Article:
Q. Some of these ships carry thousands of gallons of oil just to power themselves, let alone being a tanker. What are some of the environmental concerns you face?

A. I do want to say this — we are so absolutely careful, almost to the point of being paranoid, about the environment. Nothing goes overboard, not one thing. When we’re way, way out at sea, we’re allowed by law to throw paper and cardboard out, and certain other things. Never oil. Never any kind of pollutant like that. This is all highly regulated.

I’ve gone out on 75-day missions, and we’ve just held everything onboard. We come back into port with nets just full of garbage.

Q. What’s your favorite place that you’ve visited?

A. I like Europe. The people there are very friendly, they’re very nice. They’re very professional.

I’ve sailed both coasts of South America. I really enjoyed that. In Japan, the people are beautiful and so organized.

Africa and the Middle East have been more challenging, especially being a woman. Women there are not well thought of.

Q. What’s the scariest situation you’ve been in?

A. I’ve been in the North Atlantic in the winter and it’s not nice. You get some really high seas. The ship is rolling and pitching, and it’s generally miserable. You really don’t feel much like eating.

We go through a lot of classes about survival at sea. We learn as much as we can about it. We’re not going to give up the ship until it’s absolutely necessary. I’ve never gotten to the point where that’s even been a remote possibility.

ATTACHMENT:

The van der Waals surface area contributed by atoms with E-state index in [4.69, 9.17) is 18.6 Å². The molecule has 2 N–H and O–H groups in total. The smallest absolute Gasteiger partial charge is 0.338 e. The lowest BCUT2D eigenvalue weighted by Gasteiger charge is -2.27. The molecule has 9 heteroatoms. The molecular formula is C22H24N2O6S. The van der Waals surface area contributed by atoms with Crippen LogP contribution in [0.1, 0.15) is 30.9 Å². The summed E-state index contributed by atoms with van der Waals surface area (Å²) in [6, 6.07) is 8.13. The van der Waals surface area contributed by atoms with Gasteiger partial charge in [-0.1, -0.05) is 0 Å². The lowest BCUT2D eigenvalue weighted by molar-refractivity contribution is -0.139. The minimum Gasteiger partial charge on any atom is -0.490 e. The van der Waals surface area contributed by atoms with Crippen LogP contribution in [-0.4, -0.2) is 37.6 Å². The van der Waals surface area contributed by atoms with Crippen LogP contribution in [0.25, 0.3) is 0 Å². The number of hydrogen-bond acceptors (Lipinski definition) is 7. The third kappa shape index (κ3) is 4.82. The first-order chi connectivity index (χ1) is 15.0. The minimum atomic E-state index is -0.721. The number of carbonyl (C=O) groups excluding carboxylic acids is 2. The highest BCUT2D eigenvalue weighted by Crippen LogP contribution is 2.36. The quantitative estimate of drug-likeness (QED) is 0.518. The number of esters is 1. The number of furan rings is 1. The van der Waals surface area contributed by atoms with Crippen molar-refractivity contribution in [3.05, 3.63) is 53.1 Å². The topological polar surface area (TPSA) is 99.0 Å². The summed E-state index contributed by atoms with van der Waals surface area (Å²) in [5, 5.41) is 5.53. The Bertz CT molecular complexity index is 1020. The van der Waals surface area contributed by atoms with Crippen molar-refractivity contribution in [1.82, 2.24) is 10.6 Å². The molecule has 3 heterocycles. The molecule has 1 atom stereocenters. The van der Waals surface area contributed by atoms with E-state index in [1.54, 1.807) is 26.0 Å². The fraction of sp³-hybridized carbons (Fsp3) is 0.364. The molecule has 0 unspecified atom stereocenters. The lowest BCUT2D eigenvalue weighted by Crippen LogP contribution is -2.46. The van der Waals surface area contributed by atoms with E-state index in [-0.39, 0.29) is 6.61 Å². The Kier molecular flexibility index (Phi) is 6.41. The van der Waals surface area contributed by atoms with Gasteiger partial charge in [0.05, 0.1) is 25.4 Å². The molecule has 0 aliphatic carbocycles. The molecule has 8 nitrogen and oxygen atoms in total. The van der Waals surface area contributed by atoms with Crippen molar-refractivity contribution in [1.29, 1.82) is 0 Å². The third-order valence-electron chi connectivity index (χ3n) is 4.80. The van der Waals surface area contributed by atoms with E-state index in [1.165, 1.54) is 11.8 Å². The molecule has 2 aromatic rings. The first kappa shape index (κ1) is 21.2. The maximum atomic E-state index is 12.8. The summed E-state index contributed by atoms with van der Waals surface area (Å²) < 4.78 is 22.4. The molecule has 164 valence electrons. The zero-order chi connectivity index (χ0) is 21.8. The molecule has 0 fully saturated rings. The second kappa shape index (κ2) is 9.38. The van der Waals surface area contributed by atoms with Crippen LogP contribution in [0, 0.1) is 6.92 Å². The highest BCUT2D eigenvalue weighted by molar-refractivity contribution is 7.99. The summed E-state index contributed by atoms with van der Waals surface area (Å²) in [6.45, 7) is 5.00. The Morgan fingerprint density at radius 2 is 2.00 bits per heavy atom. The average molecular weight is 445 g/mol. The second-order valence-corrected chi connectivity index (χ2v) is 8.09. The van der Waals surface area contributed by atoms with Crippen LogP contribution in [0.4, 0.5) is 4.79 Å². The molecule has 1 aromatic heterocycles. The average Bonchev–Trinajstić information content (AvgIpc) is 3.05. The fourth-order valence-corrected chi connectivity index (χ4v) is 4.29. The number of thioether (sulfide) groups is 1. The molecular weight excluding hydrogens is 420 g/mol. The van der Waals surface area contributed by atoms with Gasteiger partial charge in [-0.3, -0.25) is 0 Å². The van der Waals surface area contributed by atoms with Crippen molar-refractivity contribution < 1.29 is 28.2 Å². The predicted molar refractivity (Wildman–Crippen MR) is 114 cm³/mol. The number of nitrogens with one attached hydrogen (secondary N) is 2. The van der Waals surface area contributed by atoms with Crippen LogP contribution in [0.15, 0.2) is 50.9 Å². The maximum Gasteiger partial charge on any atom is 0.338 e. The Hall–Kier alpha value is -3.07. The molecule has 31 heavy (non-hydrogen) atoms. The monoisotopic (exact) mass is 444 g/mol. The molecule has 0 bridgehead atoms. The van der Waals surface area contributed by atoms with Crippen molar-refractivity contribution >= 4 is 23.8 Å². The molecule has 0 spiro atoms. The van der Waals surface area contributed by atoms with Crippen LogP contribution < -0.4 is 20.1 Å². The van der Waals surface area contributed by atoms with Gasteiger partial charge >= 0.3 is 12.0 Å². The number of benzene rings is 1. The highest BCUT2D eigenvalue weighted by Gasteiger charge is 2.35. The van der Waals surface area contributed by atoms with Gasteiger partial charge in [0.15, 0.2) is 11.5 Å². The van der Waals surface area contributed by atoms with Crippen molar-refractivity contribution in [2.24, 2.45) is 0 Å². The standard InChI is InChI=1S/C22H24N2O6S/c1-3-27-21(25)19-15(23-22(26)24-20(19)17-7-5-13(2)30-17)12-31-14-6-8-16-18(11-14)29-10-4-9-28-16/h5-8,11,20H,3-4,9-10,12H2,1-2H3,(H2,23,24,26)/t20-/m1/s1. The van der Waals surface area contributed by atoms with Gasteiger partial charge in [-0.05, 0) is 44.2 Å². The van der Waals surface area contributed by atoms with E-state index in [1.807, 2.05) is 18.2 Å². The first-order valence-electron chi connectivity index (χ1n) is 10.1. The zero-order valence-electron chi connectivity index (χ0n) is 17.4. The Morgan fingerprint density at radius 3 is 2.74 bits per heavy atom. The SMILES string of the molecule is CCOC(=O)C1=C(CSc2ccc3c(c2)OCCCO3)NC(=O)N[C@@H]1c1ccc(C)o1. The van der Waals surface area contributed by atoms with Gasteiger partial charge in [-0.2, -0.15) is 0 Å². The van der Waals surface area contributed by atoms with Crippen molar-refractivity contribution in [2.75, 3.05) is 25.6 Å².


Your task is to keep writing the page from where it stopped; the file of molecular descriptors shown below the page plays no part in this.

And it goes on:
I have been on some ships where there have been fires. That’s really scary. There’s fuel lines running through a ship, there’s electricity, high voltage.

Q. Recently, you were honored as a heart disease survivor at the 2008 Go Red for Women gala luncheon. Tell us about your experience.

A. It was April 2007. We were coming through the Singapore Strait, we were heading for Kuwait. It was about 2 o’clock in the morning. I was awakened with this tight feeling in my chest. My first thought was that I was having a heart attack. Then I talked myself out of it.

Then I went into complete denial. I convinced myself it was some sort of gastric issue. I didn’t say anything. That was the stupidest thing.

We got to Kuwait a few weeks later. I had a couple more episodes. I knew we were stopping in the United Arab Emirates to get fuel and supplies. I decided that if I had another episode, I’ll say something.

Well, I did. I saw a doctor there who did an EKG and all the other vitals and they didn’t see anything strange. So, the doctor had me see a cardiologist in a town called Sharjah. He was very compassionate. He did a stress test and some blood work, but he didn’t see anything conclusive.